In a conversation with a friend this weekend we agreed that “amazing” and “wonderful” and other superlatives need to dropped from our vocabularies. Even “great” is just too overused; if everything is a high, how do you mark the middles? Does it simply serve to make the good incomprehensible and everything else from ok on down drift into hateful? Is that why everything must either “rule” or “suck” these days?
It’s kinda fucking with our ability to talk about cultural objects, be they cupcakes or codpieces.
Then this shit comes along and, well, it’s great. It’s great as in I’ve been listening to it nonstop since I got the album from Profound Lore this weekend; I picked it up based solely on the strength of “The Inheritance”
There’s only a few small moments which run against the otherwise smooth sixty minutes of No Help for the Mighty One – a few growls and barks on “Beneath the Crown” mar Subrosa‘s 70s permastoned gloss. This short run into more stereotypical trappings is brief and not particularly debilitating. And though at first listen the a capella sea shanty “House Carpenter” is kind of confusing, that feeling passes. Melancholic stoner doom pop held together with extremely strong vocal harmonies should be confident enough to give the geetars a rest for a minute.
Subrosa has produced an exciting album that showcases the best that cultural hybridity offers us; post-rock builds and low end grind, offset by strong songwriting, memorable melodies and an overwhelming sadness. Sounds terrible on paper, but paper ain’t sound.
Though I often throw stones at their staff’s lack of research into the particular esoterica I’m familiar with, this piece on the resurgence of cassettes is exceptionally well done. I grew up listening to cassettes, so the whole thing is mostly baffling, but the economics of it make a bit of sense. There’s also the unique exclusivity of using a dead medium, without the bratty edge of the folk who put out stuff on 8-track.*
As mentioned in this post, my efforts to find out more about a band called Leech** will apparently involves a cassette label.
Neat-ish, but problematic. I have no way to play the things.
I haven’t used a cassette deck in about fifteen years, and there’s plenty of good reasons why. The sound quality kinda sucks it and the hissing is irritating. They break. They’re linear to a fault.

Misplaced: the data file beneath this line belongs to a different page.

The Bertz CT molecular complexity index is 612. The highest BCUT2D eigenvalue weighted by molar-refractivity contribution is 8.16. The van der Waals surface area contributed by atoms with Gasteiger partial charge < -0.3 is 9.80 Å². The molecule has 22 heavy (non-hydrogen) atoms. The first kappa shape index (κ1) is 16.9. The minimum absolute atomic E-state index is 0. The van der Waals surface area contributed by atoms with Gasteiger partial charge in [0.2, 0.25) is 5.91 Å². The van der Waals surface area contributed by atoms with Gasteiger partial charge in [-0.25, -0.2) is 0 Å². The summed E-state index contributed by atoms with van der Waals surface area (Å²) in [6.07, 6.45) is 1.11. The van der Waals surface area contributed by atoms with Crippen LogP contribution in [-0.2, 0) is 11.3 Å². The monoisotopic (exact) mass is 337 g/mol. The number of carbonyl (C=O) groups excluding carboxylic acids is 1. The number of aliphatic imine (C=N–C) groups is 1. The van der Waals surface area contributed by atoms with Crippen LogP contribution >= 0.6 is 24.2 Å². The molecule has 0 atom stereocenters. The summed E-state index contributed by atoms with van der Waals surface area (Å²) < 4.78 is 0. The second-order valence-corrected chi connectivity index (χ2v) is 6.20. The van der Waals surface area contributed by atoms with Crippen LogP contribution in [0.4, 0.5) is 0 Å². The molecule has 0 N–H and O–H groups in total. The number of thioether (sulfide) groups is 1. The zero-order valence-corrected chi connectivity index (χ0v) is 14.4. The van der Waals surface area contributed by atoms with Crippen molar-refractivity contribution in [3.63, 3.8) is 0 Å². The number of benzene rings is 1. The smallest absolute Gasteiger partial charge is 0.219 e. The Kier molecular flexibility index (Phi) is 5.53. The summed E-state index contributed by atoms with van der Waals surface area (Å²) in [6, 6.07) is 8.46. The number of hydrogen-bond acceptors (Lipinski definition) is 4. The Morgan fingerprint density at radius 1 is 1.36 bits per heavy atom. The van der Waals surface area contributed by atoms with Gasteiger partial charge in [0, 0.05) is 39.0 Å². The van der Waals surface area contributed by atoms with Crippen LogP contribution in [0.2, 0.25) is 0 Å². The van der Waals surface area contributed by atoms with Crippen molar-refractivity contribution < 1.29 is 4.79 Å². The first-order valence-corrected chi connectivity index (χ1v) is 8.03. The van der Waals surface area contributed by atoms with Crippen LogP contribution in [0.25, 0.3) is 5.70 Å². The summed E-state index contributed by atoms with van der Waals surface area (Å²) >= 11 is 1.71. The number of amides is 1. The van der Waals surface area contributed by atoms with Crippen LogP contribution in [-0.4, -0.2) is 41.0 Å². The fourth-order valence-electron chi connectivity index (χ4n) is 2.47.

The single greatest thing about my first cd player (which I got by trading Garage Days Re-revisited to a friend’s older brother) was the ability to listen to the same song over and over again. I could not have been more blown of mind than had you showed me an iPhone.
* (They’re dicks.)
** A glib description would be Godspeed You Black Metal Emperor, but a more evocative (and accurate) take is Slint sent forward in time to live in a cabin and write overly long jams that just happen to be stunning.
Music For Infants: My preliminary field notes indicate that babies, by and large, don’t give a shit about music. However, there are two exceptions in Vashti Bunyan and David Tibet, particularly Sleep Has His House. Weirds me the hell out, it does. Not because Sleep is a bad album, or because it is rightfully considered one of Current 93‘s finest works and this indicates supernatural prescience, but because it’s about a dead father, sung by his living son.
But it soothes the savage beast, and so I worry not.
This past year was one of preparation and rediscovery. Health and Death and yet another triumphant Boredoms experience. Throbbing Gristle, set in motion during my own infancy, played “Discipline” in an old Masonic Temple and drew a circle around what I imagined my youth to be. Will Oldham demonstrated extreme American exceptionalism while millions inexplicably mourned a dead pedophile; Antony showed an overwhelming capacity for international superstardom, hemmed in only by being a beautiful woman who doesn’t look like one. Continue reading →
I don’t belive I listened to this album that year; I was neck deep in NYC’s tiny IDM scene and related hijinks, like watching people I care about slowly go insane. I do know I had heard Dilate by the time On The Eclipse came out, but like most of their work nothing has really stuck as truly and as well as Dilate. Continue reading →
If their debut album was a small boat floating down a creek on a humid summer night, and their second album was a slightly corny campfire sing-along, then Love is Simple is Akron Family running a riverboat that only allows you to gamble on frog races.
Now, does that make any damn sense? No, it does not. But it’s true.
“Ed is a Portal” – ok? There are something like seven musical styles in this song, and over those six minutes you get drum machines and synths, the campground vocal harmonies they love so much, twangy geetars, and some other stuff too. I mean, it basically comes down to this – do you like good things? Yes?